As mentioned in the introduction of the encyclopedia of the Iranian hand-woven carpet & Persian rugs:
“Iran is known in the world for two distinguished things: poetry and carpet. In other words, Iranian taste and Iranians’ aesthetic taste has been manifested in poetry and carpet in terms of concept and meaning, material, and form, respectively. However, the carpet art is privileged on the poetry as the hand-woven carpet is a collective art, while poetry is an individual art.”
A symbol of Iranian originality
The history of carpet is integrated with the history of human. Early human was familiar with the method of spinning vegetative fibers and bark of trees and consequently industries such as basket weaving over the centuries, and was able to produce not so much soft ground-cloth using the wool of animals that could live in the early communities.
In Persian language, carpet means spreading and it refers to spreading equipment which is woven with yarn, wool or silk in different colors and patterns. Women were among those who made a lot of efforts in this art from the beginning and when other people were hunting animals, they attempt to weave baskets; rough hand-woven, animal wrappers and material carry bags.
The early ground-cloths were made of animals’ soft skin and soft herbal fibers and straw; however, due to the expansion of social societies and lack of hunting, the need for more hand-woven ground-cloths is increasing day by day and their evolved weaving.
Archaeological excavations reveal that using straws woven from Mesopotamian reeds was common from the 4th and 5th millennium and weaving Kilim rugs reached a high stage of development before the 15th century BC. No reliable information is available regarding the process of weaving and the people who originally weaved the early rugs since rugs are damaged by moisture and insects because of their natural structure. The oldest Persian rug found by archaeologist is the rug found in the frozen grave of one of the Scythian rulers in the Pazirik valley located 80 km from foreign Mongolia and hence called “Paziric” rug. This carpet was used as a horse cover and experts consider it as an Iranian carpet. In addition, they believe that it is one of the hand-woven productions of Medes and Parthians, due to its patterns which are similar to original Achaemenid’s motifs (the old Great Khorasan).
The colors used in this rug include orange-red, yellow, light green and orange. The similarity between the motifs of riders and pedestrians who walk alongside their horses and winged creatures observed in this rug and Persepolis motifs empower the accuracy of these researchers’ opinions. The evidence shows that Iranian carpet enjoyed world reputation during this period although there is no specific example from the Sasanian era. In this regard, the Chinese calendar (Sue Sue) in this era mentions the Iranian wool carpet as goods imported to China. Further, Persian literature has repeatedly mentioned the Sasanian King as the famous Taghdis throne of Khosropartviz, in which 4 carpets were spreading on each representing a season of the year – according to some reports.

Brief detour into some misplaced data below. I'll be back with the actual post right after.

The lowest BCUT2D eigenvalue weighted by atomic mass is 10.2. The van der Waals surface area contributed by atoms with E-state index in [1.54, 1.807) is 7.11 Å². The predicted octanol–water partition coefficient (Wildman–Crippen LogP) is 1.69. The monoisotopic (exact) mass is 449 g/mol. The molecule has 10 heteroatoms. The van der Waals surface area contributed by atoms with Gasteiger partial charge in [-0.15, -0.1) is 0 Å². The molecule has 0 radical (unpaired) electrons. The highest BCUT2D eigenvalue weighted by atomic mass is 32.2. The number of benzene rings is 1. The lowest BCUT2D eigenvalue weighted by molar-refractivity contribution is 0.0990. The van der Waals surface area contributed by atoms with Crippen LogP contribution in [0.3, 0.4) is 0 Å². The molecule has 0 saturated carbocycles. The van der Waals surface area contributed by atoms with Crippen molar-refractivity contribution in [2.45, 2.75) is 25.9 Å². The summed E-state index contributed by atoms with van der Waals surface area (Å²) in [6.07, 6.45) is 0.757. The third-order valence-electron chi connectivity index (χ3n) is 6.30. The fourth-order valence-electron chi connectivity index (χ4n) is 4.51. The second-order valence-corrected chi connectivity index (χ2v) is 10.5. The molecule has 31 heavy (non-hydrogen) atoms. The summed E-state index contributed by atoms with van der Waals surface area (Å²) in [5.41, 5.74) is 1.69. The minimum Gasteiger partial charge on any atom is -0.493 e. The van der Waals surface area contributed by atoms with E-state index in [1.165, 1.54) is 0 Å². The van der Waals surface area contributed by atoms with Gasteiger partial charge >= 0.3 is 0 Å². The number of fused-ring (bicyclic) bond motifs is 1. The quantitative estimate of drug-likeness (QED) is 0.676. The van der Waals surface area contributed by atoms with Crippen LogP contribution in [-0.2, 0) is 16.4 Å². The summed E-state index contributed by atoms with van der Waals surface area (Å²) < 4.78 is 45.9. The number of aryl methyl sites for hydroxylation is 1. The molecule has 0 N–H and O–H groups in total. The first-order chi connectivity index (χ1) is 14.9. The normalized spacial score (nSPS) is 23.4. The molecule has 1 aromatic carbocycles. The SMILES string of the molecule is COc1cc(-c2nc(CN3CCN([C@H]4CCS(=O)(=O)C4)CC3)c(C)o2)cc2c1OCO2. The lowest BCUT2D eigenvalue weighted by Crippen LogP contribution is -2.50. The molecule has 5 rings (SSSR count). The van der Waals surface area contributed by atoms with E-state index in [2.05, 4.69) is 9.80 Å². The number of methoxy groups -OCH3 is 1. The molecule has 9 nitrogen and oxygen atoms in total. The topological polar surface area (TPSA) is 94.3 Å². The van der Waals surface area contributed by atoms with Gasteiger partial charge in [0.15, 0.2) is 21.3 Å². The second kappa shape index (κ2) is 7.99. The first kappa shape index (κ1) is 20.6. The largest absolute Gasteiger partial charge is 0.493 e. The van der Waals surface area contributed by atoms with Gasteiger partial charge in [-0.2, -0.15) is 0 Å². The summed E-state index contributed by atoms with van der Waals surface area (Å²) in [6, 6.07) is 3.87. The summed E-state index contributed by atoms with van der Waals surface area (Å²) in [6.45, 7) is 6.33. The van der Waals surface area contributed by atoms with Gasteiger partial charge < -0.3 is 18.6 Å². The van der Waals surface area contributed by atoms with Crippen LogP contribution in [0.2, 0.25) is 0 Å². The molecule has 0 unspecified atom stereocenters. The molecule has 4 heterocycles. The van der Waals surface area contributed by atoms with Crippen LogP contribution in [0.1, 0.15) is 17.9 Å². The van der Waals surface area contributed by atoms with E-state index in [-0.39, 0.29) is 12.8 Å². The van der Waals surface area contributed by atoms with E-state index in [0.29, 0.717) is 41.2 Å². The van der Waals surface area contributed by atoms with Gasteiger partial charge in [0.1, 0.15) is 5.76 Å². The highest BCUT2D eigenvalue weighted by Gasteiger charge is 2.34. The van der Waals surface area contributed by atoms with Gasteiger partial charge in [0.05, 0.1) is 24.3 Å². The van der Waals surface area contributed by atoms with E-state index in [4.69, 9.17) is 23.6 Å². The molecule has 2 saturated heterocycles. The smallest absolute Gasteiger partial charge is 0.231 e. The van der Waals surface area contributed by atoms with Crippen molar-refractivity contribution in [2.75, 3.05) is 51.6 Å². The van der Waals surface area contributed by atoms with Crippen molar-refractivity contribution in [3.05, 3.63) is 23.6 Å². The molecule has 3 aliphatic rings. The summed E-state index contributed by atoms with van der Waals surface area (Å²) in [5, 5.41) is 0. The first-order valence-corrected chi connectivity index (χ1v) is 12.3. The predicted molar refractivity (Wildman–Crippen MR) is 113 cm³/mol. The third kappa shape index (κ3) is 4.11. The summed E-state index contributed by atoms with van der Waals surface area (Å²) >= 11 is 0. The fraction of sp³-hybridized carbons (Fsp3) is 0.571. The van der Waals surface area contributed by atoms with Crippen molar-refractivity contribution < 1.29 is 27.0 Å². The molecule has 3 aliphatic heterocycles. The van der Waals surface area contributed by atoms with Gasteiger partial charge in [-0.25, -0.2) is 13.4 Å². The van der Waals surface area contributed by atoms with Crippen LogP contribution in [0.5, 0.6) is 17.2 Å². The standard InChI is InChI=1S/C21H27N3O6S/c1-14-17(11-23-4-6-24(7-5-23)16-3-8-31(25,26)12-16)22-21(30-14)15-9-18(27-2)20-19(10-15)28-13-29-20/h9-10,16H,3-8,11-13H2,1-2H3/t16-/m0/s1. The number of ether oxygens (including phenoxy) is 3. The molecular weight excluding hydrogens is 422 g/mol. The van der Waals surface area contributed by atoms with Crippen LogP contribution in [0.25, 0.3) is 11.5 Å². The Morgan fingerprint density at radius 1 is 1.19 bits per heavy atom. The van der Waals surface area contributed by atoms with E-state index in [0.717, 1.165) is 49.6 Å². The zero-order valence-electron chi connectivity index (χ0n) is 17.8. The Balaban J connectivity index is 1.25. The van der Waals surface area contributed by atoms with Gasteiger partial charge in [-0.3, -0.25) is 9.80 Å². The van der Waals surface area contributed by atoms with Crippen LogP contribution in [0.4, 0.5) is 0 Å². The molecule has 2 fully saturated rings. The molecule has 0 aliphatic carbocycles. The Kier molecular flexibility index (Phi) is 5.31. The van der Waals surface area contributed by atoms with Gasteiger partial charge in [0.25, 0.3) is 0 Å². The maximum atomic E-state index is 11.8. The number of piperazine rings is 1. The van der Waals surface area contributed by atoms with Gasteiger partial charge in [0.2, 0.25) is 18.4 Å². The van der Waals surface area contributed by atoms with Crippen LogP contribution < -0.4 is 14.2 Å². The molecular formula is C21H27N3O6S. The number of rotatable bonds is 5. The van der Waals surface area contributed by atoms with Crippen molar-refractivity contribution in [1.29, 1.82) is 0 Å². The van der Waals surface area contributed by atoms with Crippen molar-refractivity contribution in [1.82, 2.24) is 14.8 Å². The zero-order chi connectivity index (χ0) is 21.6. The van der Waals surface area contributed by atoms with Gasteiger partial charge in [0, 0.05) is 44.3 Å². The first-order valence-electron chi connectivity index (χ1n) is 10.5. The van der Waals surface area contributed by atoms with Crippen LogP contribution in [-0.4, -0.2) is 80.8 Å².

During the reign of Mongols (13th and 14th), weaving carpet reached to a very high level of beauty and technique. The flourishing of this industry maybe was coincided with Ghazan Khan Reign (1295-1307). However, the climax of the Iranian classic carpet which refers to the Renaissance of Iranian carpet is associated with Safavid kings’ era (1499-1722), especially during the reign of Shah Tahmasb I (1524- 1587) and Shah Abbas the great (1587-1629). 3000 carpets are left over from this period, which are kept in the great museums of the world or personal collections. Some carpet weaving workshops were built next to kings’ palaces during this time and various centers which already existed in Tabriz, Isfahan, Kashan, Mashhad, Kerman, Jushqan, Yazd, Gorgan, Harat and northern states such as Shirvan, Karabakh and Gilan were further developed and prospered.
Furthermore, top painters integrated the briefed and combined Medallion schemes in the middle of rugs and corners. That is, the same design that was used on the cover of precious books in the 15th century.
With the occupation of the country by Afghans in the 19th century (1721-1722), this industry and art were downgraded. Persian Rugs, especially the exquisite carpets of Tabriz area were exported to Europe. During this time, representatives from European countries were sent out to all eastern countries which collected all the old and antique Persian rugs with a very intense competition and sent to Constantinople, which was still the most important market for the eastern carpets. When the source of the old carpets was finished, British (Zigler, 1883), American and German indefinitely set up workshops in Tabriz, Arak and Kerman. This routine continued until World War I, when the carpet production underwent a significant change.